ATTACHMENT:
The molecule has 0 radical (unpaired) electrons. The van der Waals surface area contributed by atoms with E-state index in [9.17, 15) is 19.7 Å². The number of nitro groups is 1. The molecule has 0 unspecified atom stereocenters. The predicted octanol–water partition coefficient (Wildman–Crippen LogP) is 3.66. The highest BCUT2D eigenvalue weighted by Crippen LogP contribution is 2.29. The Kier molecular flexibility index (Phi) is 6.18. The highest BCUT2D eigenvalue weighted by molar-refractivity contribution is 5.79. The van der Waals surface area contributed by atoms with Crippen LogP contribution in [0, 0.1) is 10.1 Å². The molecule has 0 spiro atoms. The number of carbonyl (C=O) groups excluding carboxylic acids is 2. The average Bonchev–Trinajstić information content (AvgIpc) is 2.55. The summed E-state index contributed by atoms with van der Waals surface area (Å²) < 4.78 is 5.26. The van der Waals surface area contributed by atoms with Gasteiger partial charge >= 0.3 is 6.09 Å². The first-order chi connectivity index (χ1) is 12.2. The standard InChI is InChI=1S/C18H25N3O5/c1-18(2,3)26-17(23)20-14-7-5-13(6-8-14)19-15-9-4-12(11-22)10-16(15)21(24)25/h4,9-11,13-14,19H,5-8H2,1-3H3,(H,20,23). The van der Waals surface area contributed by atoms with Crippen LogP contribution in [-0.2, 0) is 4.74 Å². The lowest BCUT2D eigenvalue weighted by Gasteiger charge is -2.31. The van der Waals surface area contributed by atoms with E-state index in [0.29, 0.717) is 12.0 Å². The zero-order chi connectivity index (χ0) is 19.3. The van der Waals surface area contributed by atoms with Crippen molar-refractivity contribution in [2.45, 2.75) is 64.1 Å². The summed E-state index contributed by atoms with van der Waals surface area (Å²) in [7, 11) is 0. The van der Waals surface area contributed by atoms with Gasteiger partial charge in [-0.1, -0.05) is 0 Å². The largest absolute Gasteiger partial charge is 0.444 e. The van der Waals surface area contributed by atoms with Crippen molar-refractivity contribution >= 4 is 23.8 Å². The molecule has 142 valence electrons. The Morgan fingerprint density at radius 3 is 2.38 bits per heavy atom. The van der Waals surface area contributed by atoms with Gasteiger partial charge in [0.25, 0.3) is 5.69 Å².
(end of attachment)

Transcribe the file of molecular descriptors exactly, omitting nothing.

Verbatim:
The molecule has 0 radical (unpaired) electrons. The van der Waals surface area contributed by atoms with E-state index in [9.17, 15) is 19.7 Å². The number of nitro groups is 1. The molecule has 0 unspecified atom stereocenters. The predicted octanol–water partition coefficient (Wildman–Crippen LogP) is 3.66. The highest BCUT2D eigenvalue weighted by Crippen LogP contribution is 2.29. The Kier molecular flexibility index (Phi) is 6.18. The highest BCUT2D eigenvalue weighted by molar-refractivity contribution is 5.79. The van der Waals surface area contributed by atoms with Crippen LogP contribution in [0, 0.1) is 10.1 Å². The molecule has 0 spiro atoms. The number of carbonyl (C=O) groups excluding carboxylic acids is 2. The average Bonchev–Trinajstić information content (AvgIpc) is 2.55. The summed E-state index contributed by atoms with van der Waals surface area (Å²) < 4.78 is 5.26. The van der Waals surface area contributed by atoms with Gasteiger partial charge >= 0.3 is 6.09 Å². The first-order chi connectivity index (χ1) is 12.2. The standard InChI is InChI=1S/C18H25N3O5/c1-18(2,3)26-17(23)20-14-7-5-13(6-8-14)19-15-9-4-12(11-22)10-16(15)21(24)25/h4,9-11,13-14,19H,5-8H2,1-3H3,(H,20,23). The van der Waals surface area contributed by atoms with Crippen LogP contribution in [-0.2, 0) is 4.74 Å². The lowest BCUT2D eigenvalue weighted by Gasteiger charge is -2.31. The van der Waals surface area contributed by atoms with E-state index in [0.29, 0.717) is 12.0 Å². The zero-order chi connectivity index (χ0) is 19.3. The van der Waals surface area contributed by atoms with Crippen molar-refractivity contribution in [2.45, 2.75) is 64.1 Å². The summed E-state index contributed by atoms with van der Waals surface area (Å²) in [7, 11) is 0. The van der Waals surface area contributed by atoms with Gasteiger partial charge in [-0.1, -0.05) is 0 Å². The largest absolute Gasteiger partial charge is 0.444 e. The van der Waals surface area contributed by atoms with Crippen molar-refractivity contribution >= 4 is 23.8 Å². The molecule has 142 valence electrons. The Morgan fingerprint density at radius 3 is 2.38 bits per heavy atom. The van der Waals surface area contributed by atoms with Gasteiger partial charge in [0.25, 0.3) is 5.69 Å².